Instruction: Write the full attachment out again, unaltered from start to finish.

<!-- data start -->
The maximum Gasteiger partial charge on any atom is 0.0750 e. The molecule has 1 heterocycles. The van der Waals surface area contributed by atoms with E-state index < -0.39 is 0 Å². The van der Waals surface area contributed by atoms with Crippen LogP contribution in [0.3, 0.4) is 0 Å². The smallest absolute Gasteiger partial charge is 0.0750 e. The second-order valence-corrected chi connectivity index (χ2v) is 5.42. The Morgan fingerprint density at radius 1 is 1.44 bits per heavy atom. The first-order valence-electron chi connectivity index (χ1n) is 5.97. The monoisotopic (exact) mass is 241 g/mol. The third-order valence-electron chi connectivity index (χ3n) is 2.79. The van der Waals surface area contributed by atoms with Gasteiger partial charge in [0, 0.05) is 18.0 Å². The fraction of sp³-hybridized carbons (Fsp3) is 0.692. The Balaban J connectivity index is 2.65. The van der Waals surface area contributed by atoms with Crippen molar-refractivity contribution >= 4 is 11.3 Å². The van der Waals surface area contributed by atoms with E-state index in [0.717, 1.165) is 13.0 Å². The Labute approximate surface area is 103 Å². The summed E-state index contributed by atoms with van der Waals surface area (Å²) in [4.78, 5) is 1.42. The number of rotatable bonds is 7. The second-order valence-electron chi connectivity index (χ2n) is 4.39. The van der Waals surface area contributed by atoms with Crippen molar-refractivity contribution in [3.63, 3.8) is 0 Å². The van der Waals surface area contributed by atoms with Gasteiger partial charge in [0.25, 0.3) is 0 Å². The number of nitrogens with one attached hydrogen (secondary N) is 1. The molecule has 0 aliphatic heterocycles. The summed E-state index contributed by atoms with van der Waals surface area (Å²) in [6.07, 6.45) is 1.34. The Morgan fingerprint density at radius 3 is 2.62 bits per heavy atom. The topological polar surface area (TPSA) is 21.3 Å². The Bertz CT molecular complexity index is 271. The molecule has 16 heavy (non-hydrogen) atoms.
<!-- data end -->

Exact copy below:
The maximum Gasteiger partial charge on any atom is 0.0750 e. The molecule has 1 heterocycles. The van der Waals surface area contributed by atoms with E-state index < -0.39 is 0 Å². The van der Waals surface area contributed by atoms with Crippen LogP contribution in [0.3, 0.4) is 0 Å². The smallest absolute Gasteiger partial charge is 0.0750 e. The second-order valence-corrected chi connectivity index (χ2v) is 5.42. The Morgan fingerprint density at radius 1 is 1.44 bits per heavy atom. The first-order valence-electron chi connectivity index (χ1n) is 5.97. The monoisotopic (exact) mass is 241 g/mol. The third-order valence-electron chi connectivity index (χ3n) is 2.79. The van der Waals surface area contributed by atoms with Gasteiger partial charge in [0, 0.05) is 18.0 Å². The fraction of sp³-hybridized carbons (Fsp3) is 0.692. The Balaban J connectivity index is 2.65. The van der Waals surface area contributed by atoms with Crippen molar-refractivity contribution >= 4 is 11.3 Å². The van der Waals surface area contributed by atoms with E-state index in [0.717, 1.165) is 13.0 Å². The Labute approximate surface area is 103 Å². The summed E-state index contributed by atoms with van der Waals surface area (Å²) in [4.78, 5) is 1.42. The number of rotatable bonds is 7. The second-order valence-electron chi connectivity index (χ2n) is 4.39. The van der Waals surface area contributed by atoms with Crippen molar-refractivity contribution in [3.63, 3.8) is 0 Å². The van der Waals surface area contributed by atoms with Gasteiger partial charge in [0.25, 0.3) is 0 Å². The number of nitrogens with one attached hydrogen (secondary N) is 1. The molecule has 0 aliphatic heterocycles. The summed E-state index contributed by atoms with van der Waals surface area (Å²) in [6.07, 6.45) is 1.34. The Morgan fingerprint density at radius 3 is 2.62 bits per heavy atom. The topological polar surface area (TPSA) is 21.3 Å². The Bertz CT molecular complexity index is 271. The molecule has 16 heavy (non-hydrogen) atoms.